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It is school time again in Vellapalam and Serudhur!

© UNICEF/India/Bail/2005
Balasundar, Kannan and Dhanasekhar from Vellapalam village - back in school again

by Scharada Bail

August 2005 - Balasundar danced away to win the first prize at the ‘Children’s Mela’ held recently to celebrate the Independence Day of India. He performed blindfolded, but never once missed his step, or the beat! In Vellapalam (Tamil Nadu), a coastal fishing village close to Nagapattinam, Balasundar’s talent in art, music and dance, is visible to his friends, family and teachers. What makes this year’s Independence Day particularly special for this thirteen-year-old is that it marks his return to school after a year away from books and classroom, from classmates and games.
When his mother hurt her leg and found it difficult to manage the housework and small children, Balasundar was taken out of school to help in household chores such as cooking, caring for the babies, carrying water, cleaning fish and cutting vegetables.

Vellapalam is one of the fifty-three villages affected by the tsunami in December 2004, whose children are familiar with the hardships faced by the fishing community. Even before the disaster struck, their lives were often thrown into turmoil by illness and poverty. Balasundar, the eldest in his family, has a younger brother and five younger sisters. A sixth sister perished in the tsunami. When his mother hurt her leg and found it difficult to manage the housework and small children, Balasundar was taken out of school to help in household chores such as cooking, caring for the babies, carrying water, cleaning fish and cutting vegetables. His younger brother Dhanasekhar was taken out of school too, to accompany his father on the fishing boats.

Kannan, another thirteen-year-old who has also accompanied his father on the boats, reveals what this can be like, “At first you feel quite sick. Afterwards, it becomes easier. But the fiberglass boats are very hot. They really heat up under the sun…spending two or three days out at sea is hard. We feel thirsty, and hungry, but we went when we had to,” says Dhanasekhar, Balasundar’s brother.

Now housed in the temporary shelters provided by the government after their houses were destroyed by the tsunami, these three boys have returned to school and are enjoying being with their friends, happy to have lessons as well as games. Kannan and his parents were away in another village when the tsunami hit their homes in Vellapalam. When he returned home after the tsunami, “All was clay,” as he describes it. Slowly, the family began rebuilding their lives, but school was still not the highest priority. It was when the children used to play ‘Kabaddi’ in the open ground next to the village in the evenings, that they met ‘Sakthi Sir’ a facilitator from People’s Development Association, one of UNICEF’s partners in post-tsunami work in the region.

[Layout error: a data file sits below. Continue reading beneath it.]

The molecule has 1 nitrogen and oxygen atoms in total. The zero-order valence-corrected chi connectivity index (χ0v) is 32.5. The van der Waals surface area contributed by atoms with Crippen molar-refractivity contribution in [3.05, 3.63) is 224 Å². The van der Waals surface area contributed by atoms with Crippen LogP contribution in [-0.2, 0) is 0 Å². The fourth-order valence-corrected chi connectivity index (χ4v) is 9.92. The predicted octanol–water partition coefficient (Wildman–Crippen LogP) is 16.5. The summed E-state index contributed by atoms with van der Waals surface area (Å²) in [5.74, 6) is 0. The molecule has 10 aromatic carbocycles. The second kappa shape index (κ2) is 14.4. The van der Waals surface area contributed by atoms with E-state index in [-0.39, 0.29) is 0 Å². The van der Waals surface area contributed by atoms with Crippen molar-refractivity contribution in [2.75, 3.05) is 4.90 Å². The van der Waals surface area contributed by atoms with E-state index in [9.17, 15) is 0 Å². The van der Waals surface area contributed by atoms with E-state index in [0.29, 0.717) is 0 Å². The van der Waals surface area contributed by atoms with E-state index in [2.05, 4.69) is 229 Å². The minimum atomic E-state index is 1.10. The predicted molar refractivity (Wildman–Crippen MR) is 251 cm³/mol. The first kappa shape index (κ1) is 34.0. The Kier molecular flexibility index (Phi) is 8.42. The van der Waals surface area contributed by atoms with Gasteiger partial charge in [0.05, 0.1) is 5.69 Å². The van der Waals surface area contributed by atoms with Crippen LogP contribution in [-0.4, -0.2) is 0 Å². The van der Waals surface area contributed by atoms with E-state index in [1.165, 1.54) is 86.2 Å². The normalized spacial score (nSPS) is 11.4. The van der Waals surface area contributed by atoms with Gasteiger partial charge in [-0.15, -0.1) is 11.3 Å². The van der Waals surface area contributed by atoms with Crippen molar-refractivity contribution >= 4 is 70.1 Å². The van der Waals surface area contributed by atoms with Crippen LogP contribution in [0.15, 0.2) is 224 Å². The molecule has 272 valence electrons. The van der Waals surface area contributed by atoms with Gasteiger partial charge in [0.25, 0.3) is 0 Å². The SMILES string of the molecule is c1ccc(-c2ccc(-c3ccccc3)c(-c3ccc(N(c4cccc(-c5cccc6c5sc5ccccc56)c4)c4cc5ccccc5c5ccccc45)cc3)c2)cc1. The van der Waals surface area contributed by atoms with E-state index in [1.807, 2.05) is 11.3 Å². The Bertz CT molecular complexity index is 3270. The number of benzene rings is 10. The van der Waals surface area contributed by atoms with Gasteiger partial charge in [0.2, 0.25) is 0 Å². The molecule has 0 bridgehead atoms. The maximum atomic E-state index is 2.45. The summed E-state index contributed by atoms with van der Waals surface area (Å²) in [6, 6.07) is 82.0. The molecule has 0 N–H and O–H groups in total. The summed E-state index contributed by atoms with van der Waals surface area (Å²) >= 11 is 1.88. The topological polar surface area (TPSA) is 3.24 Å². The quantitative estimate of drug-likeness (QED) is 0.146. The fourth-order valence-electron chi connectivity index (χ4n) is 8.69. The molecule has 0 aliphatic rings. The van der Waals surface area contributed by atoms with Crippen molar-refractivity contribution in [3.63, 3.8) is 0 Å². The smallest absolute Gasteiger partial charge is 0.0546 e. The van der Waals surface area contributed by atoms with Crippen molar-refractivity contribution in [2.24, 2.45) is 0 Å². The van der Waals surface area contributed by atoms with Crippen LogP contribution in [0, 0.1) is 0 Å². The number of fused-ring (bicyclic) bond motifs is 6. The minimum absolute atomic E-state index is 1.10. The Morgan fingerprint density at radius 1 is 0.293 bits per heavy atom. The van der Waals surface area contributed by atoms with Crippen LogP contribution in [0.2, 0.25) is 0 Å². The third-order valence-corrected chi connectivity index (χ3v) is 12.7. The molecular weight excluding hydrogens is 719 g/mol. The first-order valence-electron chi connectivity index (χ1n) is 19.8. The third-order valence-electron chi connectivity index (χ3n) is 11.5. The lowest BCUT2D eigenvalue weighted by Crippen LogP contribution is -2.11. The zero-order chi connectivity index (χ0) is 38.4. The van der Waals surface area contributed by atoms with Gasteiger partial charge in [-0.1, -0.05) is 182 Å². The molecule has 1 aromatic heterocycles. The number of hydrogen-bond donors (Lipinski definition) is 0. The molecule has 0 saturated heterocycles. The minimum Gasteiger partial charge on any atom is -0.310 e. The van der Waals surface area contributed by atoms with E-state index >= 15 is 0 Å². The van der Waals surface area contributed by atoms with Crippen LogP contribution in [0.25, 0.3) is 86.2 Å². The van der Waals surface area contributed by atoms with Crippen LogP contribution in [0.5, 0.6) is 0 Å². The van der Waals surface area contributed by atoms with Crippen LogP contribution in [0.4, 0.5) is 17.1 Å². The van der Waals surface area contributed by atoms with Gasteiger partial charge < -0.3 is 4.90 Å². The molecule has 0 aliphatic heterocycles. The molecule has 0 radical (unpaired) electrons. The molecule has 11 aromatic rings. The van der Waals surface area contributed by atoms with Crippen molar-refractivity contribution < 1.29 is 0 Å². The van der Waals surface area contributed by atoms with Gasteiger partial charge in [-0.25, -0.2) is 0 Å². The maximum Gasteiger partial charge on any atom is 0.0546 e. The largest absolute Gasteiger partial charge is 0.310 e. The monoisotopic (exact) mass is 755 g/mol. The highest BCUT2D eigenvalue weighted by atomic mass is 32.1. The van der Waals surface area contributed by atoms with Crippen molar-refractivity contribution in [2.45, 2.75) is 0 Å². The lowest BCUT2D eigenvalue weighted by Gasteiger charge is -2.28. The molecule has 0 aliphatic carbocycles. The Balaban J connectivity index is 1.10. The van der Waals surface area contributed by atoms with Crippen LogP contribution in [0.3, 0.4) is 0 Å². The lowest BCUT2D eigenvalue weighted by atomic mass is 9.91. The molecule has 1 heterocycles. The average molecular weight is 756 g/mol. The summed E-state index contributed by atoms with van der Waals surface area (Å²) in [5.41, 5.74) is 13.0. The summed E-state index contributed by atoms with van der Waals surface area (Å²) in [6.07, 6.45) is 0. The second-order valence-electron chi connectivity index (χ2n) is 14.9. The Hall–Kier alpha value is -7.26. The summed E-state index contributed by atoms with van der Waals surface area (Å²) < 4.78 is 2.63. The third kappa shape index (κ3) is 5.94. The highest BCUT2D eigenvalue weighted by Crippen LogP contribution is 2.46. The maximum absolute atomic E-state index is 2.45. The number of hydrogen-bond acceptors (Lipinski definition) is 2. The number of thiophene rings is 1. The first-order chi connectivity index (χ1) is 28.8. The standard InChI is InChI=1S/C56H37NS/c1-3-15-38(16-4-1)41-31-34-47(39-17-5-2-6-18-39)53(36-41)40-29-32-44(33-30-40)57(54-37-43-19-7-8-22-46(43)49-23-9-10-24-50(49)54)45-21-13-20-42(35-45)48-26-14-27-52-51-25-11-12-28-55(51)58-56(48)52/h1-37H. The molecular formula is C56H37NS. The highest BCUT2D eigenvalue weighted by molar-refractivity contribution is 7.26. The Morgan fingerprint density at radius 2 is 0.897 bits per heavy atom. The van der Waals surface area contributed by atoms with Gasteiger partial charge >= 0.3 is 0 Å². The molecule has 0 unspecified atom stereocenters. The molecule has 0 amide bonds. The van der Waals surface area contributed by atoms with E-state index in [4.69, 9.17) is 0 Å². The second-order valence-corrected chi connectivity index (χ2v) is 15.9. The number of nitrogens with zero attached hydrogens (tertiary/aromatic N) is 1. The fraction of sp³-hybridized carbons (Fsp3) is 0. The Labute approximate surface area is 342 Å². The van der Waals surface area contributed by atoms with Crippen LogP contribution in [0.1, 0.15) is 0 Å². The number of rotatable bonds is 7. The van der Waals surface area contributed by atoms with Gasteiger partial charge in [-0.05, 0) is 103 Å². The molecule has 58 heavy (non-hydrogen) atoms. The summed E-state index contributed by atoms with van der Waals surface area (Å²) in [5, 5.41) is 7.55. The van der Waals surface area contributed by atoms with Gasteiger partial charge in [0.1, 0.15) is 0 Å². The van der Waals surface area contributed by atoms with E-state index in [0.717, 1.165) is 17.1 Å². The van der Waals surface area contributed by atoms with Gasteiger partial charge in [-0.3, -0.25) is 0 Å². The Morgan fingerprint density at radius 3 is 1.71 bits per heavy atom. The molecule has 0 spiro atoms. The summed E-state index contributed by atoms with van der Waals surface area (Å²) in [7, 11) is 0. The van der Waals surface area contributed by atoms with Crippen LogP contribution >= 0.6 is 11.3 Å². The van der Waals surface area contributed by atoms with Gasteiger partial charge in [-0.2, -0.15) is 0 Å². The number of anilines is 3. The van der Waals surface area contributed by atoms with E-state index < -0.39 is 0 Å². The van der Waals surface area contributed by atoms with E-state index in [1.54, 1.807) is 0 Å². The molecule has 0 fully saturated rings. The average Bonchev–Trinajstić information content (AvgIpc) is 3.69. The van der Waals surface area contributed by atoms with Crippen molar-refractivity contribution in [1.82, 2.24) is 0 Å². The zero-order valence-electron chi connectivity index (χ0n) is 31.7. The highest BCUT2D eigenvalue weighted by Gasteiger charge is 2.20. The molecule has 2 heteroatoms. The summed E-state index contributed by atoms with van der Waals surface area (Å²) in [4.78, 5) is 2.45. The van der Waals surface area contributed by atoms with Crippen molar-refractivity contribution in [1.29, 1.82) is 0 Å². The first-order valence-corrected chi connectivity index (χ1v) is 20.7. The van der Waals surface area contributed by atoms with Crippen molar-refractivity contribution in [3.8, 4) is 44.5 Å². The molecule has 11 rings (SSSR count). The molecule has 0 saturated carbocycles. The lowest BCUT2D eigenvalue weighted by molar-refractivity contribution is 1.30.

© UNICEF/India/Bail/2005
Inside Balasundar and Dhanasekhar's home

“Sakthi Sir really explained what school was,” recalls Balasundar. “He would play Kabaddi with us, and always spoke in a jolly manner. He made us realise what we were missing by staying away from school.” Kannan agrees, “Coming back to school was a really good thing. Only in the beginning, the lessons were a little difficult, but the teachers took extra trouble over us. Now we are with the rest of the class. Sakthi Sir made us interested in school again.”

‘Sakthi’, whose real name is Sathyamurthy, is only one out of a few hundred young men and women working as facilitators among the affected coastal villages around Nagapattinam. These dedicated individuals inspire children and their families to help them return to school, and run evening ‘Child Development Centres’ where children relax with games, songs and snacks before being helped with studies and homework. They also help organise cultural activities and sports in schools, bringing relief to hard working teachers. All their efforts are designed to sustain children’s attendance in schools after enrollment, so that any ill effects of a break in studies can be overcome, and children who have dropped out can resume school as smoothly as possible.
“Coming back to school was a really good thing. Only in the beginning, the lessons were a little difficult, but the teachers took extra trouble over us."

At Serudhur village, close to the famous Vailankanni church, thirteen-year-old Venkatesan is also back in school after a year’s break during which he worked in an Ice Factory where ice is made to pack and preserve fish. “My father is old, and mother alone cannot cope with expenses,” he explains. “I worked in the factory for a year with my brother, earning about twenty to thirty rupees a day that I used to hand over to my mother.” What makes Venkatesan so special is that he was interested in returning to school on his own and approached Sumathi and Kalaiarasi, PDA facilitators, who helped him resume studies. Not only that, Venkatesan also helped other children like Praveen, Sivabalan, Jayamani and Arulkumar to come back to school. “His encouragement was very helpful in convincing them to return”, says Sumathi, the facilitator. 

The enrollment campaign in tsunami-affected villages got underway after UNICEF held a series of co-ordination meetings with the government, district education officials, and NGOs. Fifty-six schools from seven tsunami- affected Blocks around Nagapattinam have been identified for enrollment work and UNICEF is working in association with its NGO partners. All the children who have benefited from this enrollment work are housed in temporary shelters.

After months spent away from their books and friends, all the Serudhur children – Suguna, Pradeep, Arulkumar, Balasubramaniam –agree, “School is the place to be in!”

 

 

 

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